LGBTQ+ Topics: Special Considerations for People with Prostate Cancer in the LGBTQ+ Community

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Fiona McMahon PT, DPT (pronouns: She, Her, Hers)-practices in our midtown office

We have talked about prostate cancer many times on this blog. It is an exceedingly common condition and represents 26% of new cancer cases in cis-men, second only to skin cancer, and 14% of cis-men will experience it within their lifetimes. Prostate cancer can affect one’s life dramatically in terms of sexuality, continence, and even their self perception. Even though prostate cancer can have such a dramatic effect on sex and sexuality, there is little information out there on prostate cancer that is not heteronormative. It is estimated conservatively that 3-12% of America’s population self identifies as lesbian, gay, trans, bisexual, queer, or questioning (LGTBQ+). For people in this community navigating a heteronormative healthcare system can be alienating, frustrating, and downright dangerous. Today, we are going to take some time to discuss what is known about prostate cancer specifically in men who have sex with men as well as trans women.

Prostate Cancer Basics

Prostate cancer typically occurs later on in life. It is extremely common and its incidence is rising, likely due to a rise in prostate specific antigen (PSA) testing. Prostate cancer is a very survivable cancer with the 5 year survival rate being estimated at 84-92%. Treatment may include radiation, chemotherapy, removal of the prostate, or some combination thereof. That being said, common side effects of prostate cancer treatment include bowel and bladder incontinence, sexual dysfunction and pain. These side effects can be improved with medication, physical therapy, and lifestyle changes. People who are at risk for prostate cancer are people who have advanced age, African ancestry, live in certain geographic locations, and those who smoke.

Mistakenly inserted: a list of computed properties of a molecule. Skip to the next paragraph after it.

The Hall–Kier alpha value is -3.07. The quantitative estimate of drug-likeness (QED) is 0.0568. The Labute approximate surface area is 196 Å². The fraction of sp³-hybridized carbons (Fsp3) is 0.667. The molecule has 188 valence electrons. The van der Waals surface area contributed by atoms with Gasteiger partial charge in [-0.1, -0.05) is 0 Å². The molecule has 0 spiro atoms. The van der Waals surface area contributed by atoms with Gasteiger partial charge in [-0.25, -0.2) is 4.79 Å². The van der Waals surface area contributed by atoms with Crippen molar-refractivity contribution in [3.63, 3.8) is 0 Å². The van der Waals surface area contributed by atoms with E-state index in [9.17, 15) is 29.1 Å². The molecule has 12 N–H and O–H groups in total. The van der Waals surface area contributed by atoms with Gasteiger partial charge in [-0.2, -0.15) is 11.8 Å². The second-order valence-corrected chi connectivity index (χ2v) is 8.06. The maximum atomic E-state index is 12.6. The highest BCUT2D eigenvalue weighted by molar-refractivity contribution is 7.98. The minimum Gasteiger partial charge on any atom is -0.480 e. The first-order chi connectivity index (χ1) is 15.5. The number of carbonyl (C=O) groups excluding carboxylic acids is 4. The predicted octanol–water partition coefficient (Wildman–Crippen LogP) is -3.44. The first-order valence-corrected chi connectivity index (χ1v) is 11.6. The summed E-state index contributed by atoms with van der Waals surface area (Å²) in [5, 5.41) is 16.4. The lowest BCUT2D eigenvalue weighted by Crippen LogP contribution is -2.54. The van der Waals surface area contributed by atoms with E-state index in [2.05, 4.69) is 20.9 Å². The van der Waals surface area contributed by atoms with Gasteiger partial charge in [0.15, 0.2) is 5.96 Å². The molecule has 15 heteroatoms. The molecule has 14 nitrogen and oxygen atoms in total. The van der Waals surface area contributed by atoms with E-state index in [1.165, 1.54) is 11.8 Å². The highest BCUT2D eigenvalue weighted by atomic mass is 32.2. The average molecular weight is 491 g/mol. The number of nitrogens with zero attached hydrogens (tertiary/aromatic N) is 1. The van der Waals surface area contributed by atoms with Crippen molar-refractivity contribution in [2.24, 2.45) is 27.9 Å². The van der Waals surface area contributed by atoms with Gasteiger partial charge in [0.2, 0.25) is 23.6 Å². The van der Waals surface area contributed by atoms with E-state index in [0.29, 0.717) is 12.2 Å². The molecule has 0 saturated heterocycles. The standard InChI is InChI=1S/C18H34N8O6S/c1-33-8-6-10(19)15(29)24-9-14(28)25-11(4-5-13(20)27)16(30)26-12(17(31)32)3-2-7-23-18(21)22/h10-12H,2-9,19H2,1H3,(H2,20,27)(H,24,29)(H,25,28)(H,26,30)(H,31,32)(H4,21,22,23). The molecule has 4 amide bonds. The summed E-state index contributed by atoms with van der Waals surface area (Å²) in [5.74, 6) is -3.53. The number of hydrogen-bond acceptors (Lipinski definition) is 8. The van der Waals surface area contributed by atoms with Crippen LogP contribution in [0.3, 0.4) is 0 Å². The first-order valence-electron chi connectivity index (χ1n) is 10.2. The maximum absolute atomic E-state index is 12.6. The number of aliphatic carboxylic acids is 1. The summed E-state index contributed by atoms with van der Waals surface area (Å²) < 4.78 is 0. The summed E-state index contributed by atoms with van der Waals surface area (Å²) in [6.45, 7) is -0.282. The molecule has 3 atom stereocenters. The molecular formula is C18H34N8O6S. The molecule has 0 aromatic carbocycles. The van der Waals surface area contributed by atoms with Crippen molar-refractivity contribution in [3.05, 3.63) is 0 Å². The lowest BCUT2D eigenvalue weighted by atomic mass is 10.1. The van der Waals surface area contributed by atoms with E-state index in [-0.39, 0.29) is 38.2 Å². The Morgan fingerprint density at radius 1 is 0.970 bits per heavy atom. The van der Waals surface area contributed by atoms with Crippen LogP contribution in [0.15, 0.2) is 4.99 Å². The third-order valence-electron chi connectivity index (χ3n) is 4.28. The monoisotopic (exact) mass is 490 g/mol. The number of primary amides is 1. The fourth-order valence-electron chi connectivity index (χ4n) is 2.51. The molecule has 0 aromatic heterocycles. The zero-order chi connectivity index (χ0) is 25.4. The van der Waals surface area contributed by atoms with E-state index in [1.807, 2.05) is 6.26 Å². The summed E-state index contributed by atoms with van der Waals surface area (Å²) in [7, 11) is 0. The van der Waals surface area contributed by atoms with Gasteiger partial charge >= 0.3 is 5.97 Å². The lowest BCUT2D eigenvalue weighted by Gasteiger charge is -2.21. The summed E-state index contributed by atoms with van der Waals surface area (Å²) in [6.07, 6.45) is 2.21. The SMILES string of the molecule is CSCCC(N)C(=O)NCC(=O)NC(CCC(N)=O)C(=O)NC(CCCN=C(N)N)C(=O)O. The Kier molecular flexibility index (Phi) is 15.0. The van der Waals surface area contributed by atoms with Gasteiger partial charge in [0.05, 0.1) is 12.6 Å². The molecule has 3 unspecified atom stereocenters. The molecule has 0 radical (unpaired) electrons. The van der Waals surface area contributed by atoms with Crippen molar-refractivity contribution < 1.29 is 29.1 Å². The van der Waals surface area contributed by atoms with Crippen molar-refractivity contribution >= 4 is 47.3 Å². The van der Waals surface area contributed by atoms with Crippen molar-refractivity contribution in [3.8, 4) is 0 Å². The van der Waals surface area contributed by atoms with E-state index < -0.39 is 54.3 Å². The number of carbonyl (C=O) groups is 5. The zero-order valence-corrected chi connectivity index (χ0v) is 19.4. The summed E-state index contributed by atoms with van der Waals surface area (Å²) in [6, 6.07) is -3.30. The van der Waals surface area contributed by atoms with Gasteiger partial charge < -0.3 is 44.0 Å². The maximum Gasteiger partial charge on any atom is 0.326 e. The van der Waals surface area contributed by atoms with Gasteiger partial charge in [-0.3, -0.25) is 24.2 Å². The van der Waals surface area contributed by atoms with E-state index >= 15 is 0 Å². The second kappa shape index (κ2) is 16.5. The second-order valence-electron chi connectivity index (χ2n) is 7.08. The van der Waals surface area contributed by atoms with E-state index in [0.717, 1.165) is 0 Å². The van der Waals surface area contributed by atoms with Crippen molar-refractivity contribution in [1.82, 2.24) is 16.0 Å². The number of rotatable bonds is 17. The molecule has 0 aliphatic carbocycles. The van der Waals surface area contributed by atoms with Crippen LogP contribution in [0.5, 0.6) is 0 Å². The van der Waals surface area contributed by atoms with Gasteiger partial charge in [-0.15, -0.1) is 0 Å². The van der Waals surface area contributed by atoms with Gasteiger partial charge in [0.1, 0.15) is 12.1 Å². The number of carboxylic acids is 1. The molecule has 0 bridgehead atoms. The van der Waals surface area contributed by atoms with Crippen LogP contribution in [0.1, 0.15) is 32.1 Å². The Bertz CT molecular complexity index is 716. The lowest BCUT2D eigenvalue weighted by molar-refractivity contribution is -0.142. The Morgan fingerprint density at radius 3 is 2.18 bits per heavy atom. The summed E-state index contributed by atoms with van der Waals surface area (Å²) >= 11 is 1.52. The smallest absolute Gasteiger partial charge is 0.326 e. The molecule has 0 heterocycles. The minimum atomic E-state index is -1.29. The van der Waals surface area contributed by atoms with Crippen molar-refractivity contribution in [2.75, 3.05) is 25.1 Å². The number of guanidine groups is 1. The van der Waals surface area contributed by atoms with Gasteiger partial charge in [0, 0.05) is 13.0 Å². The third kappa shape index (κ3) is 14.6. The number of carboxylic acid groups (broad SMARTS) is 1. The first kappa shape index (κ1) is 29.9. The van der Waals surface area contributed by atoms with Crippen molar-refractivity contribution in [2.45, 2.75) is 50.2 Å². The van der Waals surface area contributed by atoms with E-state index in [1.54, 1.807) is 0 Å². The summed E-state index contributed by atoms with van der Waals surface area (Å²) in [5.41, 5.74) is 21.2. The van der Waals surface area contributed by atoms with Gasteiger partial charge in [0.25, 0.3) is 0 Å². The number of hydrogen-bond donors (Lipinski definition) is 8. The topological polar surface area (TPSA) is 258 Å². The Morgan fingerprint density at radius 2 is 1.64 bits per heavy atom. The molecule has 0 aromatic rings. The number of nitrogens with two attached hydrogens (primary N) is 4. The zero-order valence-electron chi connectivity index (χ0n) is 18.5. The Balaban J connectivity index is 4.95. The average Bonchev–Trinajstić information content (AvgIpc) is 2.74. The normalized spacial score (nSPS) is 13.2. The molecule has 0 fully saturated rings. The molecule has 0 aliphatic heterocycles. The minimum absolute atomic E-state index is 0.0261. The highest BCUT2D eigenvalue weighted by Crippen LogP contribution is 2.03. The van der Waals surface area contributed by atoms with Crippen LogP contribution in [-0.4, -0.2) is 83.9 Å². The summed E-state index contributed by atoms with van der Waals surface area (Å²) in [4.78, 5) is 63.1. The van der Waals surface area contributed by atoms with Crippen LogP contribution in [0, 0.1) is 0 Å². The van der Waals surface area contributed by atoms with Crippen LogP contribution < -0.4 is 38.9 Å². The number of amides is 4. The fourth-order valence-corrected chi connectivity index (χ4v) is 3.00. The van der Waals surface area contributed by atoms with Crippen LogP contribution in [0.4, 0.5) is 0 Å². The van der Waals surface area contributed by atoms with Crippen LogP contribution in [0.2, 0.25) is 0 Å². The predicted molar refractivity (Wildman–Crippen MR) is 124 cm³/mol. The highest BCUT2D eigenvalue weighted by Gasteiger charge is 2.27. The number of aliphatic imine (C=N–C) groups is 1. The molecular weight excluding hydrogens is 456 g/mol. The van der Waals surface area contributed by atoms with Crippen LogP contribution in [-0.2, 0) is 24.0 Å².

Are Men who Have Sex with Men at Increased Risk?

This is the first out of many examples in this blog where we need more research. There are certain conditions that have been associated with men who have sex with men that may be a risk factor or protective against prostate cancer. Men with HIV seem to be an increased risk factor for prostate cancer, however the antiretroviral therapy for it may be protective. See how this is super confusing? Additionally use of supplements, steroids may increase risk for prostate cancer.

These are all pretty strong “mays”. What we do know is that men who have sex with men are less likely to have up to date PSA testing. Black men who have sex with men are even less likely to be up to date with their PSA’s. This fact can be correlated to the subjective experience many men who have sex with men express when navigating a heteronormative healthcare field. We will talk more later about barriers to healthcare in the LGBTQ+ community and ways clinicians can work to reduce these barriers for their patients.

What About Transgender Women?

There is very little reported about trans women with prostate cancer. Prostate cancer in transwomen is relatively rare especially after removal of the testicles. That being said, it can occur if a transwoman has her medical transition later on in life. In the case study cited below, the authors posit that it may be possible for androgen receptors to become more sensitive to androgens when androgens are at a low level. Androgens are produced by the testicles and are thought to contribute to the development of prostate cancer. If small amounts of cancerous or precancerous cells were present on the prostate prior to testicle removal, they may have continued to develop in the presence of the small amount of testosterone produced elsewhere in the body.. All this being said, prostate cancer is a rare condition in transwomen, but it does beg the important questions like, do we remove a woman’s prostate when she is transitioning, which can be a source of pleasure and erotic function for some transwomen. Most experts agree that transwomen with prostates should be screened for cancer. This is an area where more research is definitely needed.